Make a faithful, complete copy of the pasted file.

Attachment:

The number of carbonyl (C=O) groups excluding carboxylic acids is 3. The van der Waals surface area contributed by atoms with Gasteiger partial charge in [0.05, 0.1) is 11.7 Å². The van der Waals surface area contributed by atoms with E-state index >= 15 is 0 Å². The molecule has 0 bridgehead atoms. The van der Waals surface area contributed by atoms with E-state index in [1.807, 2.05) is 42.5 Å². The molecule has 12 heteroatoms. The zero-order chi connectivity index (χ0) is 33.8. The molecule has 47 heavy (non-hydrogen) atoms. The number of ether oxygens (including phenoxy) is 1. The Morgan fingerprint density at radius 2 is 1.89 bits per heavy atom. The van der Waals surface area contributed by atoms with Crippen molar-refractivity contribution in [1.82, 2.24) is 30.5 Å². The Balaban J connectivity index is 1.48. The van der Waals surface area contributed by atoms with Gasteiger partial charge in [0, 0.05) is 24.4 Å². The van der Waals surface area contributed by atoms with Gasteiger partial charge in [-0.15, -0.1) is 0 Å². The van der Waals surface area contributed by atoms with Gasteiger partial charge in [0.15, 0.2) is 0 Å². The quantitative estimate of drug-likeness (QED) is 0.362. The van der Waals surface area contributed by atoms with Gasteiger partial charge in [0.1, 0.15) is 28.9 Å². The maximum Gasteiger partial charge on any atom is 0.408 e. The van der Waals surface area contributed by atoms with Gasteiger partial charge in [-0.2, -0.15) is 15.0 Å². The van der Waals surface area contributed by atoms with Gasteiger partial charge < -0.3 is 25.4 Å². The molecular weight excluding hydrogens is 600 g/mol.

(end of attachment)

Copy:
The number of carbonyl (C=O) groups excluding carboxylic acids is 3. The van der Waals surface area contributed by atoms with Gasteiger partial charge in [0.05, 0.1) is 11.7 Å². The van der Waals surface area contributed by atoms with E-state index >= 15 is 0 Å². The molecule has 0 bridgehead atoms. The van der Waals surface area contributed by atoms with E-state index in [1.807, 2.05) is 42.5 Å². The molecule has 12 heteroatoms. The zero-order chi connectivity index (χ0) is 33.8. The molecule has 47 heavy (non-hydrogen) atoms. The number of ether oxygens (including phenoxy) is 1. The Morgan fingerprint density at radius 2 is 1.89 bits per heavy atom. The van der Waals surface area contributed by atoms with Crippen molar-refractivity contribution in [1.82, 2.24) is 30.5 Å². The Balaban J connectivity index is 1.48. The van der Waals surface area contributed by atoms with Gasteiger partial charge in [0, 0.05) is 24.4 Å². The van der Waals surface area contributed by atoms with Gasteiger partial charge in [-0.15, -0.1) is 0 Å². The van der Waals surface area contributed by atoms with Gasteiger partial charge in [0.15, 0.2) is 0 Å². The quantitative estimate of drug-likeness (QED) is 0.362. The van der Waals surface area contributed by atoms with Gasteiger partial charge in [0.1, 0.15) is 28.9 Å². The maximum Gasteiger partial charge on any atom is 0.408 e. The van der Waals surface area contributed by atoms with Gasteiger partial charge in [-0.2, -0.15) is 15.0 Å². The van der Waals surface area contributed by atoms with Gasteiger partial charge < -0.3 is 25.4 Å². The molecular weight excluding hydrogens is 600 g/mol.